While the ‘Cold War’ drew hard lines between eastern-bloc and western nations, Gander remained a safe haven for all, one of the few places where American spyplanes might share the ramp with then-Soviet jetliners. In restaurants and shopping malls, Russian or Cuban voices scarcely raised an eyebrow among residents long accustomed to welcoming the world.

Since its inception, Gander has remained at the forefront of international aviation technology. During the war years, the airport pioneered radio direction-finding, hosted early experiments in aerial refueling and developed a novel instrument landing system; in the ’70s it hosted cold-weather avionics testing for the SST Concorde; today an airside manufacturer produces bonded-composite components for Canada’s new fleet of Cormorant rescue helicopters; and the airport itself serves as a designated alternate landing site for NASA’s Space Shuttle program.

The municipality, too, continues to rise to ever new challenges, diversifying to become the regional service centre for some 90,000 people in more than 100 neighbouring communities.

Geography and Climate

girlsbackoningrassThe Town of Gander is located at 48° 56’ N latitude, 54° 34’ W longitude, on a level plateau about 150 metres above sea level. Surrounding countryside consists of boreal forest, lakes, rivers and wetlands with abundant foliage and wildlife. The community overlooks Gander Lake, a deep, cold, freshwater reservoir approximately five kilometres wide by 50 kilometres long. The lake empties into Gander Bay via the Gander River, a scheduled salmon angling river offering spectacular beauty and adventure tourism.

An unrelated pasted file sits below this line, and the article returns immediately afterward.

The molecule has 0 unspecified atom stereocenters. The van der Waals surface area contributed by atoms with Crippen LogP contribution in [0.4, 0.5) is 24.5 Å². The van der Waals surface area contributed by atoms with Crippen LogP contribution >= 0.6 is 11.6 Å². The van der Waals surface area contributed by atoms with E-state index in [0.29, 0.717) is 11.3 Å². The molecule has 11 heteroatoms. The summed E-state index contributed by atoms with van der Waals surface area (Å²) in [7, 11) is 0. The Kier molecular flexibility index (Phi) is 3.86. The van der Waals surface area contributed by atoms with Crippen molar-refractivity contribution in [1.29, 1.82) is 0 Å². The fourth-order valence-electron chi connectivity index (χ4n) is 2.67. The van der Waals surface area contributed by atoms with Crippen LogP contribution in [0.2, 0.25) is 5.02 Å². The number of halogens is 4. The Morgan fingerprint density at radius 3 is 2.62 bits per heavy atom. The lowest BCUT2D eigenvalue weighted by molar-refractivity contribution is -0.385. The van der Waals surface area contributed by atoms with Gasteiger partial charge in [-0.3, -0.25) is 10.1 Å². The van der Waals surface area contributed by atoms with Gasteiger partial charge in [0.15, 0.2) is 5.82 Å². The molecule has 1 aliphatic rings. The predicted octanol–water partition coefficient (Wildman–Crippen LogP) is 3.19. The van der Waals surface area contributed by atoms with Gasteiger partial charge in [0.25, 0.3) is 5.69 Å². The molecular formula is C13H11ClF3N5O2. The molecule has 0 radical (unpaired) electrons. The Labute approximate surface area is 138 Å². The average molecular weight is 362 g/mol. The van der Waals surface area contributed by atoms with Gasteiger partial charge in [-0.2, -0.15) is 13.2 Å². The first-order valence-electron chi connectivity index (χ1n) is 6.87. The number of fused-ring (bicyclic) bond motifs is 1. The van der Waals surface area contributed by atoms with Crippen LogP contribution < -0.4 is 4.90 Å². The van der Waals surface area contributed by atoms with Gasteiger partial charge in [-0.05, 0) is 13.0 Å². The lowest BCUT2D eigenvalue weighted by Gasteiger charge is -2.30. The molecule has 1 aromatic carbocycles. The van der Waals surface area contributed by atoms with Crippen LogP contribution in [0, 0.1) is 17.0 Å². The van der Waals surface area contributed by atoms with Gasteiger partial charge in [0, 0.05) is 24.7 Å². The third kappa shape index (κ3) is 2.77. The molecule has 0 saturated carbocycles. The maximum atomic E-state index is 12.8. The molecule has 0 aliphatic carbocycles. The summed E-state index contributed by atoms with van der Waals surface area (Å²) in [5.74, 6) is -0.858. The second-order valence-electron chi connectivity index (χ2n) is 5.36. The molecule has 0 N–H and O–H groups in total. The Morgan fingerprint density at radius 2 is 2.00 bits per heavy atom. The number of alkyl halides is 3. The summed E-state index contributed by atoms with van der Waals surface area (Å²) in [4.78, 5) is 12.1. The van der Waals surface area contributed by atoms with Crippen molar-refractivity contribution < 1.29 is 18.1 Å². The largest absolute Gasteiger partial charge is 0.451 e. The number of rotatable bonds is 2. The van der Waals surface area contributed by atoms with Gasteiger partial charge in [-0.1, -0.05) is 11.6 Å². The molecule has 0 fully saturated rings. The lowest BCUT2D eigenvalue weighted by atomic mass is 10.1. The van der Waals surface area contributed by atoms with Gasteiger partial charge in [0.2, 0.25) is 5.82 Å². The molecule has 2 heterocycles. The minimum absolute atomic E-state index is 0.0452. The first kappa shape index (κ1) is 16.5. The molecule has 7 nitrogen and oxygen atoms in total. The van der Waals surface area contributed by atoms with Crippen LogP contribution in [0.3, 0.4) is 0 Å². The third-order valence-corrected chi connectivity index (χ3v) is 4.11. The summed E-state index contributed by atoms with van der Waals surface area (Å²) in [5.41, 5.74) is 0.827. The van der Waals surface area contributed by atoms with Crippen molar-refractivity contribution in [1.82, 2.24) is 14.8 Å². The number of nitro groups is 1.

Gander’s geographic position usually allows more temperate weather conditions and far less fog than neighbouring coastal areas. Daily maximum temperatures in February average -3.4 degrees Celsius, with nighttime minimums of -12.3°C. August averages daily highs of 20.6°C and lows of 10.7°C. Snowfall amounts of 80 to 90 centimetres per month are considered normal during the winter, while monthly rainfall amounts of 70 to 100 millimetres can be expected in summer.

While these averages are useful for purposes of comparison, occasional extremes are not unusual. Despite Gander’s inland location, it is still subject to the influences of the warm Gulf Stream meeting the cold Labrador Current in the North Atlantic Ocean off the Newfoundland coast. Summers may be characterized by extended periods of clear skies and above-average temperatures, or by cool temperatures accompanied by rain and drizzle for days at a time. Likewise, residents are equally prepared for occasional bouts of heavy and extended snowfall, and for periods of mild temperatures with little snow accumulation.

As is true throughout Newfoundland and Labrador, the weather is an easy topic for conversation and a ready source of wry humour.